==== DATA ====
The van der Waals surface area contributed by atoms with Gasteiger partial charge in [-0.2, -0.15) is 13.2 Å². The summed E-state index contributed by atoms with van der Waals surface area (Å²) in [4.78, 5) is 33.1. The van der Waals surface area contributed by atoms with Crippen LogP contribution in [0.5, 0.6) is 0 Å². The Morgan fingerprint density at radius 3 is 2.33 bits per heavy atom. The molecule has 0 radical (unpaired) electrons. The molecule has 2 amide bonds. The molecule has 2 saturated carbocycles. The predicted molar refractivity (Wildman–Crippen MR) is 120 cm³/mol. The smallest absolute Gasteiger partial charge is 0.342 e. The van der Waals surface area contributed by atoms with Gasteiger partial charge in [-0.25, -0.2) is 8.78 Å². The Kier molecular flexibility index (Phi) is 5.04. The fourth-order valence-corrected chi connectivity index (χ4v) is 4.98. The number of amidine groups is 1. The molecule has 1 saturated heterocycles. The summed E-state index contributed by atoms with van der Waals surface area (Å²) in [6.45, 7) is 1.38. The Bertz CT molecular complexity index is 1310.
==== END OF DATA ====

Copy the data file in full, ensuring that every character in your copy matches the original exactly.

The van der Waals surface area contributed by atoms with Gasteiger partial charge in [-0.2, -0.15) is 13.2 Å². The summed E-state index contributed by atoms with van der Waals surface area (Å²) in [4.78, 5) is 33.1. The van der Waals surface area contributed by atoms with Crippen LogP contribution in [0.5, 0.6) is 0 Å². The Morgan fingerprint density at radius 3 is 2.33 bits per heavy atom. The molecule has 0 radical (unpaired) electrons. The molecule has 2 amide bonds. The molecule has 2 saturated carbocycles. The predicted molar refractivity (Wildman–Crippen MR) is 120 cm³/mol. The smallest absolute Gasteiger partial charge is 0.342 e. The van der Waals surface area contributed by atoms with Gasteiger partial charge in [-0.25, -0.2) is 8.78 Å². The Kier molecular flexibility index (Phi) is 5.04. The fourth-order valence-corrected chi connectivity index (χ4v) is 4.98. The number of amidine groups is 1. The molecule has 1 saturated heterocycles. The summed E-state index contributed by atoms with van der Waals surface area (Å²) in [6.45, 7) is 1.38. The Bertz CT molecular complexity index is 1310.